Kevin Kelly hat ein (sehr) kurzes Interview mit den Studenten, die neulich zwei Chatbots miteinander reden ließen und die sofort anfingen, über Gott und Einhörner zu reden und sich gegenseitig als Lügner zu bezeichnen.
There are a lot of other chatbots, but we heard good things about Cleverbot because its database is based on snippets that humans actually write and say. So we feed the output of one Cleverbot to the input of another. Then we feed the text log into Acapella, a free text-to-speach synthesizer. Then we animated the soundtrack using Living Actor Presenter. We don't think we are the first to have two bots chat, but it seems we are the first to animate it. In retrospect that seems such an obvious thing to do."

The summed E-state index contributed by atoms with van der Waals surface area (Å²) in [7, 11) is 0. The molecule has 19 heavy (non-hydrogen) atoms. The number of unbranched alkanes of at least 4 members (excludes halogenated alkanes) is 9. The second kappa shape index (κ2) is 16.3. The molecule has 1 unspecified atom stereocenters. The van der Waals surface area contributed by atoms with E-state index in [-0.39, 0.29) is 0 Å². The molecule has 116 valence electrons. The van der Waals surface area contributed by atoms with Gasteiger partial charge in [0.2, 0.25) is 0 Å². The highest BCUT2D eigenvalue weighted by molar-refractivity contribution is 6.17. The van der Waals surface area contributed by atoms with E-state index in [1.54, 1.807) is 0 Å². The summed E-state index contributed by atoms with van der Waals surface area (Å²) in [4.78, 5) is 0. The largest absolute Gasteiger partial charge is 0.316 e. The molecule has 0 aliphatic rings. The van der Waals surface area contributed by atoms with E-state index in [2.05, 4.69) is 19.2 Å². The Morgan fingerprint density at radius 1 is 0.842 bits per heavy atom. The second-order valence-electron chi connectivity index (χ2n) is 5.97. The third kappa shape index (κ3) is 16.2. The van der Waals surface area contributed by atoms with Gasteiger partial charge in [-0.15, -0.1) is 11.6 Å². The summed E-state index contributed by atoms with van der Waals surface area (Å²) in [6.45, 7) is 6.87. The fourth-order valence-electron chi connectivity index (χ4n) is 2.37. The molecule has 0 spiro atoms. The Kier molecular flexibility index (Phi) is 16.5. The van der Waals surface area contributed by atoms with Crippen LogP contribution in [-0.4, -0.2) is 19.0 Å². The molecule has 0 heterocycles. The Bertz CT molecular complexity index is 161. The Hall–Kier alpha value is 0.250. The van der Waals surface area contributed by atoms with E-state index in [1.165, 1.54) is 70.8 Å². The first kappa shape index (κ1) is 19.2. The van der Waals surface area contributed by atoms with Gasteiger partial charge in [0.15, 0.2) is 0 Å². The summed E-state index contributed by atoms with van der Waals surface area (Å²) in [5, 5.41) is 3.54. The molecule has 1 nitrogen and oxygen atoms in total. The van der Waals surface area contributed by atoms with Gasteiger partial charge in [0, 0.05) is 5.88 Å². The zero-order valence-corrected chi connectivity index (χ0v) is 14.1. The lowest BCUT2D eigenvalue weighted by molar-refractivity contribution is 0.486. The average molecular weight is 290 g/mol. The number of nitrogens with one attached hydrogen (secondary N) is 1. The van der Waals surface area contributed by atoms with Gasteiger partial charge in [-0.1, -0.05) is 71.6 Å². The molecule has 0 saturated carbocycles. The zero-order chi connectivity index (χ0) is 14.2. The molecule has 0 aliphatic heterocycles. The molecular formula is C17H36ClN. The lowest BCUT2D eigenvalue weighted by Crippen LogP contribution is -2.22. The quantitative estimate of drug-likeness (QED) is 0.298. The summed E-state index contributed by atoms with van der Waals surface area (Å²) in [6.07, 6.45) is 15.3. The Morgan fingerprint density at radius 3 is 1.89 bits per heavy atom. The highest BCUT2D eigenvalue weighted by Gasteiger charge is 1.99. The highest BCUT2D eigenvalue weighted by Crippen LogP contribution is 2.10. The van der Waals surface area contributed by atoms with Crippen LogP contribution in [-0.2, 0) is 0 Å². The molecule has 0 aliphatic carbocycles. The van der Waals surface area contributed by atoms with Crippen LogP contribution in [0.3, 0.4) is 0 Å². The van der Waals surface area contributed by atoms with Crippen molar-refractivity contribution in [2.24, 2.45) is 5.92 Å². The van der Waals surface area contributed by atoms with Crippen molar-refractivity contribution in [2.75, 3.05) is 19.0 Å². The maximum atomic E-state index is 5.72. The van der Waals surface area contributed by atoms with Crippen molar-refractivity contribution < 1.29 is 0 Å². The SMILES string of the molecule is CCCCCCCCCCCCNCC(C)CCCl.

I asked them how long they had to run the conversation before they got the amazing dialog they animated.
"Actually, this conversation is the very first thing the duo created. In fact, we ran it longer but it never was quiet as good, not so varied, or strange. We got it going the very first time at 3am one morning, and we weren't really prepared to start recording it, but luckily it automatically saved to a log, so we could retrieve this initial dialog. Our next step is to let run for a day or so and see what happens, see if certain topics recur. We have no idea what they will say."
What about all the talk about God? And why are the bots so quick to call the other a liar?
"We think this is because the database of replies in Cleverbot is compiled from the questions and responses of human users, and apparently, humans will often accuse the bots of lying, or will query the bots about their origins, so when they start talking to each other, they mimic what humans say to them."
Our bots ask theological questions because we do. So far, our bots are made in the image of their creators.